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showed them to other monkeys with recording electrodes in their vlPFC. This experiment revealed that the majority of vlPFC neurons integrate auditory and visual information in a nonlinear manner. This finding is important because human speech perception also involves a considerable amount of audiovisual integration, as demonstrated by the McGurk effect (McGurk and MacDonald, 1976). Of course, audiovisual integration of vocalization-related stimuli is not identical to speech perception, which requires the integration of sounds and visual information with meanings. The latter type of integration still eludes the understanding of neurobiologists and is extremely difficult to study in monkeys. Nonetheless, the audiovisual integration that Romanski describes in monkeys is likely to have played a major role in the evolution of human language.

In Chapter 16, Jessica Cantlon compares the mathematical abilities of nonhuman primates and humans, especially human children. Although we often think that mathematics requires symbols (e.g., numbers and operators), simple math can be performed without symbols. For example, one can compare two images and estimate, even without counting, which image contains more items of a particular sort. This kind of analog numerical estimation can also be performed by human infants and nonhuman primates. Cantlon further reports that the analog math task activates homologous brain areas in the parietal cortex of both humans and monkeys. Collectively, the data strongly suggest that analog math abilities evolved long before the origin of Homo sapiens. This finding is fascinating, but how did symbolic math evolve? Was it built on top of the more ancient analog skill, using the ancient circuitry with only minor modifications? Or did symbolic math evolve out of symbolic communication (i.e., language)? At this point, the answer is unknown.

In the final Chapter 17, Clark Barrett dispels the notion—promulgated by some evolutionary psychologists—that adaptive specializations in the brain must be hard-wired modules. To grasp the argument, consider face-selective neurons in primate brains. Given the importance of conspecific faces in the lives of most primates, the distinct patches of face-selective neurons in monkey and human brains were likely shaped by natural selection. Nonetheless, the development of face-selective neurons probably depends on extensive experience with faces. Indeed, Barrett hypothesizes that selection generated not an innate face-processing module but a set of mechanisms that, given experience with faces, will generate a large number of neurons that selectively encode faces. Given other types of experience, the same mechanisms would (and do) generate patches of neurons selective for other kinds of behaviorally important stimuli. Stated succinctly, Barrett argues that natural selection generates developmental norms of reaction rather than experience-independent specialized modules. This idea extends evo-devo neurobiology into the realm of evolutionary psychology.



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Part IV PHYLOGENY OF HUMAN BRAINS AND HUMAN MINDS T he chapters in Part IV address the question of human uniqueness in brain organization and behavior. In Chapter 14, Todd Preuss focuses on molecular genetic differences between human brains and the brains of our closest relatives. Particular emphasis is given to the role of foxP2, which has, at times, been called the human language gene. Not surprisingly, the true story of foxP2 is more complex, because as ­Preuss puts it, “we are trying to relate a multifunctional gene to a complex, high-level phenotype.” To deal with this complexity, Preuss suggests that we need a better understanding not of single-gene variation, but of varia- tion in many genes and, particularly, brain development. Preuss also notes that human brains mature more slowly than the brains of other species, which would explain why brain metabolic activity is surprisingly high and structural plasticity unusually protracted in humans. Particularly interesting is the observation that some patterns of gene expression in the prefrontal cortex of humans are seen only during development in other species. The mechanisms underlying this heterochrony as well as their functional sequelae remain unclear. However, childhood is well known to be more protracted in humans than in other apes. Lizabeth Romanski reviews in Chapter 15 the anatomical and physi- ological organization of the ventrolateral prefrontal cortex (vlPFC) of macaque monkeys. This cortical region is of special interest because its homolog in humans includes several language-related areas (e.g., Broca’s area). In a key experiment, Romanski and her colleagues took movies of vocalizing monkeys, separated them into audio and visual streams, and 251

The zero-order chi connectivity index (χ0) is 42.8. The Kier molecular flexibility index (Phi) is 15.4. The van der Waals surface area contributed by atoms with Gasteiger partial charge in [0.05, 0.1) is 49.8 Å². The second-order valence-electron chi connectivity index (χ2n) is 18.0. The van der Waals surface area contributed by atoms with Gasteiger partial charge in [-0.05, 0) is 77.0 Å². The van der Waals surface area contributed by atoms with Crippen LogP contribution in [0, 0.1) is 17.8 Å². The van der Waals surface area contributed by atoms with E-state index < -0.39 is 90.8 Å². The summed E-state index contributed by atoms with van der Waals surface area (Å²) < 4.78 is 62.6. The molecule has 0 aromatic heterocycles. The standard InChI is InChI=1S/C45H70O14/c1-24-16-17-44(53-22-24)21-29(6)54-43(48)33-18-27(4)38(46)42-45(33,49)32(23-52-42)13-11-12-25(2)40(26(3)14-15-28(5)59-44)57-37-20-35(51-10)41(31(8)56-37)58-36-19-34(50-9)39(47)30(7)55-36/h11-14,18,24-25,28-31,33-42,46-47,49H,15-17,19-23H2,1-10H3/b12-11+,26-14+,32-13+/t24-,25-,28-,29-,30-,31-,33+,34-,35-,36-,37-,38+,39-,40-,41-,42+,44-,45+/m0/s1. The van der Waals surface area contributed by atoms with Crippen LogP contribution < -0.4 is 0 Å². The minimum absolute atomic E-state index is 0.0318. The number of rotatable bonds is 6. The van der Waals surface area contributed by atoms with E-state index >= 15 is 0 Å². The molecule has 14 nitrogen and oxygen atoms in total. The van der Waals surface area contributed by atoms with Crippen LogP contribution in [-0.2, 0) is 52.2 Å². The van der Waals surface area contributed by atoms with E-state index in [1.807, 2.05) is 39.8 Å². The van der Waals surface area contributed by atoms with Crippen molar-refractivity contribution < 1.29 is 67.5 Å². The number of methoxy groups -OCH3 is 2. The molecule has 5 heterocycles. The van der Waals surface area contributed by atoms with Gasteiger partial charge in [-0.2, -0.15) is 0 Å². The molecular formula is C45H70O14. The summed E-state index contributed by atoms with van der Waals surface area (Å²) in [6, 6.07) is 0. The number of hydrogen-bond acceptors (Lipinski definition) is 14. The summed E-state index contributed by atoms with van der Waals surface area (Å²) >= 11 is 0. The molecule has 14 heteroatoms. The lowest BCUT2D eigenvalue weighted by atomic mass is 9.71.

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252 / Part IV showed them to other monkeys with recording electrodes in their vlPFC. This experiment revealed that the majority of vlPFC neurons integrate auditory and visual information in a nonlinear manner. This finding is important because human speech perception also involves a considerable amount of audiovisual integration, as demonstrated by the McGurk effect (McGurk and MacDonald, 1976). Of course, audiovisual integration of vocalization-related stimuli is not identical to speech perception, which requires the integration of sounds and visual information with meanings. The latter type of integration still eludes the understanding of neurobi- ologists and is extremely difficult to study in monkeys. Nonetheless, the audiovisual integration that Romanski describes in monkeys is likely to have played a major role in the evolution of human language. In Chapter 16, Jessica Cantlon compares the mathematical abilities of nonhuman primates and humans, especially human children. Although we often think that mathematics requires symbols (e.g., numbers and operators), simple math can be performed without symbols. For example, one can compare two images and estimate, even without counting, which image contains more items of a particular sort. This kind of analog numeri- cal estimation can also be performed by human infants and nonhuman primates. Cantlon further reports that the analog math task activates homologous brain areas in the parietal cortex of both humans and mon- keys. Collectively, the data strongly suggest that analog math abilities evolved long before the origin of Homo sapiens. This finding is fascinating, but how did symbolic math evolve? Was it built on top of the more ancient analog skill, using the ancient circuitry with only minor modifications? Or did symbolic math evolve out of symbolic communication (i.e., language)? At this point, the answer is unknown. In the final Chapter 17, Clark Barrett dispels the notion—promulgated by some evolutionary psychologists—that adaptive specializations in the brain must be hard-wired modules. To grasp the argument, consider face- selective neurons in primate brains. Given the importance of conspecific faces in the lives of most primates, the distinct patches of face-selective neurons in monkey and human brains were likely shaped by natural selec- tion. Nonetheless, the development of face-selective neurons probably depends on extensive experience with faces. Indeed, Barrett hypothesizes that selection generated not an innate face-processing module but a set of mechanisms that, given experience with faces, will generate a large number of neurons that selectively encode faces. Given other types of experience, the same mechanisms would (and do) generate patches of neurons selective for other kinds of behaviorally important stimuli. Stated succinctly, Barrett argues that natural selection generates developmental norms of reaction rather than experience-independent specialized mod- ules. This idea extends evo-devo neurobiology into the realm of evolution- ary psychology.